Hair

Emma Dabiri’s Hair Power: Me and My Afro: this documentary untangles the history and politics of Afro hair

Posted by
Hanna Ibraheem
Published
backgroundLayer 1
Add this article to your list of favourites
emma-dabiri-hair-power-me-and-my-afro-documentary-shingai

Emma Dabiri’s documentary, Hair Power: Me and My Afro, shares men and women’s stories about their journeys to celebrating their natural hair – busting taboos and shedding light on how your hair texture can shape your life experiences along the way.

Hair. To some, it might be something you don’t give much thought to outside the confines of your shower but within the Black community, every strand is a symbol of power, rich culture and beauty.

This is what is explored in writer and author Emma Dabiri’s powerful documentary, Hair Power: Me and My Afro. Airing tonight on Channel 4, Dabiri, who wrote bestselling book Don’t Touch My Hair, talks to men and women about their unique and personal hair stories, looking at how their Afro-textured hair has shaped their identities and experiences of being Black in modern Britain.

emma-dabiri-hair-power-me-and-my-afro-documentary
Writer and author Emma Dabiri leads the discussion on how Afro-textured hair shapes Black experience in Britain.

Across its 50-minute run time, Dabiri leads the interviewees through discussions related to childhood and the moment they experienced their Afro hair intersecting with Eurocentric views.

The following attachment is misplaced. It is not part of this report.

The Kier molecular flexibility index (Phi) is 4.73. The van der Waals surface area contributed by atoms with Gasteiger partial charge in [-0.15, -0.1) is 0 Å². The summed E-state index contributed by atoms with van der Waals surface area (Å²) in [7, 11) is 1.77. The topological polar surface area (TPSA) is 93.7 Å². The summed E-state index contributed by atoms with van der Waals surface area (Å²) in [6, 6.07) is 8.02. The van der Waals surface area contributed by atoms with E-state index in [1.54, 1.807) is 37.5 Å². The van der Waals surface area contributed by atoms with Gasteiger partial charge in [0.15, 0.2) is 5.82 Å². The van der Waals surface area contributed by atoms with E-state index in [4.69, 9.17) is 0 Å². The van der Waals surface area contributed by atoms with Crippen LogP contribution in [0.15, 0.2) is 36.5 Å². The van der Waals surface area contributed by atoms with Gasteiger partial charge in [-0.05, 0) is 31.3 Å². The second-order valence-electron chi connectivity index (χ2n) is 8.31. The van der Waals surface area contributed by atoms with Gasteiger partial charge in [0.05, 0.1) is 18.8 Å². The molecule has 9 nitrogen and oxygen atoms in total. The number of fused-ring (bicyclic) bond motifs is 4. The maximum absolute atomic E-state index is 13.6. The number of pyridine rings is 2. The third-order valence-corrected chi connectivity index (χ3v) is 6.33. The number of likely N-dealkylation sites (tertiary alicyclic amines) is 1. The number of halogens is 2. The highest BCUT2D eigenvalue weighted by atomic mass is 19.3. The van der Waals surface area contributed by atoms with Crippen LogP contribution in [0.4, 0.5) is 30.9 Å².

They examine generations of using relaxers (including one woman’s story on how it left her scalp in scabs), the joys and fun behind the doors of a Black salon (“Once you put your foot over the doorway, you know you could be there for an hour, you could be there for five hours,” comments one woman in the documentary) and the trauma of repeatedly seeing Floyd’s death and the impact it had on the Black community this year.

You may also like

Stylist’s Black British Women’s Census: unpicking what really needs to change in the UK

One particularly poignant moment comes when activist Jade Holman-Travis discusses a major epiphany. Following the Black Lives Matters movement protests sparked by the death of Floyd, Holman-Travis realised she didn’t leave her house without straightening her hair because of white supremacy.

“With that, you realise that you never loved your hair which then makes you realise: did you really love yourself?” she explains.

The interviewees also discuss the ways in which systemic racism leads to deplorable encounters with white people who think it’s acceptable to touch a person’s Afro hair, schoolchildren receiving detentions for “unacceptable” hairstyles and the multi-layered issues with cultural appropriation.

emma-dabiri-hair-power-me-and-my-afro-documentary-ruby
Ruby Williams discusses the moment she was sent from school because of her Afro hair.

By the end of the documentary, it’s clear that there’s so much to unpick around the subject of Afro hair.”Our hair can be a place of refuge, a sanctuary, a side of trauma or indeed, a source of pride,” says Dabiri in the documentary.

These insightful interviews do an incredible job at shining a light on the journey to embracing natural hair and how it can become a source of empowerment.

It’s a love letter to the beauty of Afro hair and a candid discussion on the struggles of overcoming systemic racism and unconscious bias. We can only hope for more documentaries as brilliant as this one.

Hair Power: Me and My Afro with Emma Dabiri is available to stream on All4 now.

You may also like

“Why my mum is the only constant in my ever-changing afro hair journey”

Sign up for the latest news and must-read features from Stylist, so you don't miss out on the conversation.

By entering my email I agree to Stylist’s Privacy Policy

Images: Channel 4